NOT SO LONG AGO, search giant Google was caught in the middle of a political dispute between Taiwan and China.

One of the world's largest accountancy firms, Deloitte Touche Tohmatsu, got sued by a respected Chinese professor.

The cause in both cases :  a few words on a Web site that have some deeply held beliefs. The result, for both countries, was a public relation disaster in an important new market. Many other multinationals are at risk of similar embarrassment.

In China it's unwise to refer to the neighbouring island of Taiwan as a ''country'', ''state'' or  ''nation''. Although Taiwan has defacto independence, in China it's legally regarded as part of the motherland.

Just later, a professor of accountancy in Shanghai filed suit against Deloitte after noticing that the company's corporate Web site casually included Taiwan in a list of countries.

''The feelings of the Chinese people are hurt by such indignities,'' pouted the professor, demanding an apology and $12,000. Deloitte altered the Web site and made a public apology.   

With media-savvy politicians and lawyers ready to pounce on p.r.gaffes, multinationals are struggling to create Web sites that please everyone.

When companies talk about places whose sovereignty or borders are disputed , they are entering a minefield where seemingly innocuous words like  ''nation''  are primed to explode.

Outsiders often underestimate the depth of feeling.

In China legal actions by individuals, like that taken by Deloitte, is unlikely to succeed. Five years ago Chinese plaintiffs demanded a total of more than $12 million from opticsmaker Canon in a pair of similar cases, which involved both the company's published promotional materials and its Web site.

The complaints were dropped after Canon executives made public and personal apologies and agreed to remove all contentious wording from the company's Web sites, said Yasuhiro Suzuki, director of Canon China's publicity and advertising division.

Suzuki also said that Canon paid no money to to any of the parties in the cases.

The court that matters in thee cases, of course, is that of public opinion. Multinational companies like Deloitte and Google are expanding boldly in Asia, particularly in China, so this kind of most unwelcome.

''If you upset people online, it really can impact your business,'' says Sean Krepp, director for online marketing at Nokia, one of the world's largest phone maker.

''When we are adding pages to a local Web site, we first test everything with consumers in the local environment............to get their feedback,'' says Krepp. Only after careful checking does the site go live.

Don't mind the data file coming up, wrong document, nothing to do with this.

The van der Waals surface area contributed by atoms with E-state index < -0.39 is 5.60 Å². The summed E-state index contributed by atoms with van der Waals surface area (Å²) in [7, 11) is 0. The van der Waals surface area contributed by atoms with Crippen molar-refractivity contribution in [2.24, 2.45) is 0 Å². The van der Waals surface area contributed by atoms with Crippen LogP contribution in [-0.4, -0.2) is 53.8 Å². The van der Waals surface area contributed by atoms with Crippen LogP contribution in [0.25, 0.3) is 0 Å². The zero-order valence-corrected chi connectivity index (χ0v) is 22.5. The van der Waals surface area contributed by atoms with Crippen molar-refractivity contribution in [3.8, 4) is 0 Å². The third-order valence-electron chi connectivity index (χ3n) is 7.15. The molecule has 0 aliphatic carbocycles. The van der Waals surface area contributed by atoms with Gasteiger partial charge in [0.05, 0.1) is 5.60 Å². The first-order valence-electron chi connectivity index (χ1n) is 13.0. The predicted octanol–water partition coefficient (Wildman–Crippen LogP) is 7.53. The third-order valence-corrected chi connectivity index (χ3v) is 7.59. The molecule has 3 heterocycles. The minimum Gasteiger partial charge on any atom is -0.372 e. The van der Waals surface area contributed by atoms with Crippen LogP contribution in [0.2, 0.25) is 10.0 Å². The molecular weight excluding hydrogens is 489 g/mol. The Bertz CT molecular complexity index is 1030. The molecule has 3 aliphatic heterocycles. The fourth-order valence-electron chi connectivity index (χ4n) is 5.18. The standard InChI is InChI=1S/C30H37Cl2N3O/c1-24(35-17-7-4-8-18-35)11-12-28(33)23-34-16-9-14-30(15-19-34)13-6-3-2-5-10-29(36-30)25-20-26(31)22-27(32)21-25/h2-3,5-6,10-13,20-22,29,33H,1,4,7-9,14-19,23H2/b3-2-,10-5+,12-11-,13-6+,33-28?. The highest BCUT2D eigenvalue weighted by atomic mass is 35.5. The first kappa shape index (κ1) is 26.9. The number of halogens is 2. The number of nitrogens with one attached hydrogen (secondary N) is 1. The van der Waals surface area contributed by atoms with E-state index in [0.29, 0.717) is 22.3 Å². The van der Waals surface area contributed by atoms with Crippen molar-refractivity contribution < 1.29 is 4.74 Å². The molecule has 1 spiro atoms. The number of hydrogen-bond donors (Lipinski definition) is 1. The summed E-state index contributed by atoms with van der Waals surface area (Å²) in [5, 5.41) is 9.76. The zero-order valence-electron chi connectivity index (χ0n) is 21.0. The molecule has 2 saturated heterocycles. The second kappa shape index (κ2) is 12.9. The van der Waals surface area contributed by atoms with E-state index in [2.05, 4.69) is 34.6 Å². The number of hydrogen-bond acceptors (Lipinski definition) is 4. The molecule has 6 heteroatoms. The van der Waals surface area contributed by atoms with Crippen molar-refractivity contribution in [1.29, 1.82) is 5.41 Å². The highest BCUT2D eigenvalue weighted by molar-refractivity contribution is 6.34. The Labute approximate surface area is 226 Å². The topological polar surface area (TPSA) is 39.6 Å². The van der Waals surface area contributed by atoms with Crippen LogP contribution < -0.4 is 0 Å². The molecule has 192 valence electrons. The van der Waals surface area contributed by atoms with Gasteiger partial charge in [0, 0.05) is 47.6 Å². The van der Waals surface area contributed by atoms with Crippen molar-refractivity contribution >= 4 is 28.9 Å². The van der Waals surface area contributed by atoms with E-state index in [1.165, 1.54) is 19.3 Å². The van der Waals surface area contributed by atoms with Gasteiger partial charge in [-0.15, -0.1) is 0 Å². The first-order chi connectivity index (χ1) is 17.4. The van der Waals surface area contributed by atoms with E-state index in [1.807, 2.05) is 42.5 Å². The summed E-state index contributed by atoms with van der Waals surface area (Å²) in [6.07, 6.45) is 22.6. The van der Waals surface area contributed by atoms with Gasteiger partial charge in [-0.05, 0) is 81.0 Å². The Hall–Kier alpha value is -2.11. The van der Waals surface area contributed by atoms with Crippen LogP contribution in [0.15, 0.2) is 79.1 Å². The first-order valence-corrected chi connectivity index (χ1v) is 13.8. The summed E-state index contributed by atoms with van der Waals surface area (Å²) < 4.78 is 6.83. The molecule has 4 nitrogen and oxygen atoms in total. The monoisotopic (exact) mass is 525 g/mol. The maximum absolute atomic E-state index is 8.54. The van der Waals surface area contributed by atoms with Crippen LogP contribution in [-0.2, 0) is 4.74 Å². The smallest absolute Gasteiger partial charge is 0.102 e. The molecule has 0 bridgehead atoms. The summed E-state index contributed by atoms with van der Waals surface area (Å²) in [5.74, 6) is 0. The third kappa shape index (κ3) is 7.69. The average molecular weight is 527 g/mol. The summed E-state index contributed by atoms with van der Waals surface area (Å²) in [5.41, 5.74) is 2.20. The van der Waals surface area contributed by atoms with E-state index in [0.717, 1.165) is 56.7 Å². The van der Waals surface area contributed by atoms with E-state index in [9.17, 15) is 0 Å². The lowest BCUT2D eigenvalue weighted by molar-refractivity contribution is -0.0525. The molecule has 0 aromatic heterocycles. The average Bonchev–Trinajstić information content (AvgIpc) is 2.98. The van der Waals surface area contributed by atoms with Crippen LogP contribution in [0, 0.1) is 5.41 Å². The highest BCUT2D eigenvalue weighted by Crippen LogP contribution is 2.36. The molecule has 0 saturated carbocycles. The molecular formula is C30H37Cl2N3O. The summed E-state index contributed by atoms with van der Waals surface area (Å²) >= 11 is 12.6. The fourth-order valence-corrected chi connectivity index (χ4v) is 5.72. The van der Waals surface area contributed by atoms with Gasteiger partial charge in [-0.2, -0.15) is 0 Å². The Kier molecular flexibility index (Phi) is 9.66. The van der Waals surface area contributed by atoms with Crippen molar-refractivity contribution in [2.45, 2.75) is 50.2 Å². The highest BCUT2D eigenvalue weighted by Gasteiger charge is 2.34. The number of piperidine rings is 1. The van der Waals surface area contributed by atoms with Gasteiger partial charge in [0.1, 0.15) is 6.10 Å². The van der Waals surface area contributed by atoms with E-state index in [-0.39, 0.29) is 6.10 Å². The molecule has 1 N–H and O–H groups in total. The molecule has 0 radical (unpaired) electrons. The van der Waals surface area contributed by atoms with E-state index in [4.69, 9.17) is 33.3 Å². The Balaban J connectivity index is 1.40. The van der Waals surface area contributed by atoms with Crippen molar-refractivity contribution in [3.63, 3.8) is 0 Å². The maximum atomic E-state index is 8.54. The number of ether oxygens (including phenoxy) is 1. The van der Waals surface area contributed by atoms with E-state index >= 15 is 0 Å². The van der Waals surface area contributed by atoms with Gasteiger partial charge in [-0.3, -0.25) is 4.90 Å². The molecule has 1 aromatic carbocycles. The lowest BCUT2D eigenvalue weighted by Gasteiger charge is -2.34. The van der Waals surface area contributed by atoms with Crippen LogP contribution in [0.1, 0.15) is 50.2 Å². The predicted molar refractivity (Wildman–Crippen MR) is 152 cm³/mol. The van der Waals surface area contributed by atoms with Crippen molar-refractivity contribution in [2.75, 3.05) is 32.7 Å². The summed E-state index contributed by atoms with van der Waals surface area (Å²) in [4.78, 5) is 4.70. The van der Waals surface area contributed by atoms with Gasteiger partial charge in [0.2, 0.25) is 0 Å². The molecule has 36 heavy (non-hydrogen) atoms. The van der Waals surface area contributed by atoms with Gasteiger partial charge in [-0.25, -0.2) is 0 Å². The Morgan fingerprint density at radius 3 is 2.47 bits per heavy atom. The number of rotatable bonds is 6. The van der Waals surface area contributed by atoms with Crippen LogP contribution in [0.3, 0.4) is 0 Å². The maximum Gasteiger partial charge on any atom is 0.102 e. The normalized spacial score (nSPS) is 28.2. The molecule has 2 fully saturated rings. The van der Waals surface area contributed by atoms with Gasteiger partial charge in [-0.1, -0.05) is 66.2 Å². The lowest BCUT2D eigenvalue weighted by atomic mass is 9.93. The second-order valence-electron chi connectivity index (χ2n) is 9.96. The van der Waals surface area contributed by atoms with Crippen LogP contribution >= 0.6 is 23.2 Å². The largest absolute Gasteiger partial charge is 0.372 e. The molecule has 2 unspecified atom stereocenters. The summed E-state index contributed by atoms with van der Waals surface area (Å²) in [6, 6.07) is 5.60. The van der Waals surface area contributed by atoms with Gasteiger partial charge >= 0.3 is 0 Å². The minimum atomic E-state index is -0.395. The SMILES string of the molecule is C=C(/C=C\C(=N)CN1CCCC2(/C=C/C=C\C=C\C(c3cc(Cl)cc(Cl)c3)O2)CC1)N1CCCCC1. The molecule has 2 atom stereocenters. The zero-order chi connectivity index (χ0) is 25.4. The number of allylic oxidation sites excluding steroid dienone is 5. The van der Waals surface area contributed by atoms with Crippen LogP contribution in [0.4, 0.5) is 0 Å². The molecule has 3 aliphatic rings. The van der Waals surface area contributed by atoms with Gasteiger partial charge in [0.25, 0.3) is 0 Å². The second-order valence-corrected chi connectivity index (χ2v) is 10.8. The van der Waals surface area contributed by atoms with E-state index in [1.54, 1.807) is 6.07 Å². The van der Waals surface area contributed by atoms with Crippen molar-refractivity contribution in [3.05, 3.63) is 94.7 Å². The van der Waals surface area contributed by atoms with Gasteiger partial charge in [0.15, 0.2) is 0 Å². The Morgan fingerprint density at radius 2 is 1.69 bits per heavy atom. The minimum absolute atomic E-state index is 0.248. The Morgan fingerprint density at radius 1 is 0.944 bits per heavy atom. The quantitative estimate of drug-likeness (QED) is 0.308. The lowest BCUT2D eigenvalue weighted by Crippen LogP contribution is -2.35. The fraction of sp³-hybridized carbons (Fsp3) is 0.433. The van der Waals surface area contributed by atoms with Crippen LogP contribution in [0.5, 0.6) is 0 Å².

For example Nokia's China Web site is vetted to ensure that Taiwan is never referred to as a country. Typical neutral words like  ''area''  or  ''location''  are used instead. ''It's certainly not a political agenda,'' says Krepp. ''We're very much a political.''

Responding to advice from offices in Asia, UPS went about updating its Web sites to deal with politically sensitive terminology. Fixing problems takes time and money. ''The cost to make those changes was considerable and definitely took lead time,'' said John Flick, director of international public relations at UPS.

There's another reason some companies stand pat, says Flick of UPS. ''In our shipping applications we do have country drop-down lists that include Taiwan. The issue here is usability. If we change the field label to  'location'-

Which includes 200 plus countries-  you can imagine how how nonintuitive that would be.

Imagine thinking of the United States as a location, not a country. So we could avoid some potential issues but reduce the usability for around 95% of our users that aren't in Taiwan or China.

Even if you do choose words so timorously neutral that you risk confusing your customers, sometimes there is no safe middle ground, no way to please everyone. Nor is it easy to control access to areas of Web site that might offend sensibilities somewhere.

A technological solution is available. It's possible for companies to serve up different Web site pages to visitors depending on their location. Multinationals already use this technology for a variety of purposes.

Including preventing users from buying products and services that are illegal in their regions, says Marie Alexander, chief executive of Quova, one of the number of companies providing this technology.

While it would be simple to use geolocation to provide a tailored politically correct version of a Web site to different audiences and to block access to other parts of the site, Alexander knows of no company doing so.

So, on Political Netiquette : It borders on the impossible to please everyone when it comes to contested territories.

Technology can help those willing to commit the resources. A point,   !WOW! should heed when it plans the global portal.    

With respectful dedication to the Students, Professors and Teachers of the world. See Ya all on !WOW!  -the World Students Society Computers-Internet-Wireless:

''' Gasp-Gasp '''

Good Night and God bless

SAM Daily Times - the Voice of the Voiceless


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